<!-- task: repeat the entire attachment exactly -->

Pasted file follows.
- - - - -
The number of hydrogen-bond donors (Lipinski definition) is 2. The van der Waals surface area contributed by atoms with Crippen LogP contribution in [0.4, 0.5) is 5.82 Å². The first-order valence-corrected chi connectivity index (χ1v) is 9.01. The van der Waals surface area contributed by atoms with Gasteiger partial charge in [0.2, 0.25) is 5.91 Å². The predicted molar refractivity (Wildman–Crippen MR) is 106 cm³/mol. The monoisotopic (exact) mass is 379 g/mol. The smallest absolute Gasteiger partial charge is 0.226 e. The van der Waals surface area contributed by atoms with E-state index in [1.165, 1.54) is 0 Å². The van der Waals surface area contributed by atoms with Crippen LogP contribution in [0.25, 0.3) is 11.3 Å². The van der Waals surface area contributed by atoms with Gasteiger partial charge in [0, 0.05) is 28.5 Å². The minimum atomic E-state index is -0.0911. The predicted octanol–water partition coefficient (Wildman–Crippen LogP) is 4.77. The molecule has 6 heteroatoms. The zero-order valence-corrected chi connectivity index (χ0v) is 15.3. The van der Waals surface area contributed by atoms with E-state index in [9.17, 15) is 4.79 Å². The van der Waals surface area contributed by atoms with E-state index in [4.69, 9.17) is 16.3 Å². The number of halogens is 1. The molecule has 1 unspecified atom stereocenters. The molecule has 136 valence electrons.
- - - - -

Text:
The number of hydrogen-bond donors (Lipinski definition) is 2. The van der Waals surface area contributed by atoms with Crippen LogP contribution in [0.4, 0.5) is 5.82 Å². The first-order valence-corrected chi connectivity index (χ1v) is 9.01. The van der Waals surface area contributed by atoms with Gasteiger partial charge in [0.2, 0.25) is 5.91 Å². The predicted molar refractivity (Wildman–Crippen MR) is 106 cm³/mol. The monoisotopic (exact) mass is 379 g/mol. The smallest absolute Gasteiger partial charge is 0.226 e. The van der Waals surface area contributed by atoms with E-state index in [1.165, 1.54) is 0 Å². The van der Waals surface area contributed by atoms with Crippen LogP contribution in [0.25, 0.3) is 11.3 Å². The van der Waals surface area contributed by atoms with Gasteiger partial charge in [0, 0.05) is 28.5 Å². The minimum atomic E-state index is -0.0911. The predicted octanol–water partition coefficient (Wildman–Crippen LogP) is 4.77. The molecule has 6 heteroatoms. The zero-order valence-corrected chi connectivity index (χ0v) is 15.3. The van der Waals surface area contributed by atoms with E-state index in [9.17, 15) is 4.79 Å². The van der Waals surface area contributed by atoms with E-state index in [4.69, 9.17) is 16.3 Å². The number of halogens is 1. The molecule has 1 unspecified atom stereocenters. The molecule has 136 valence electrons.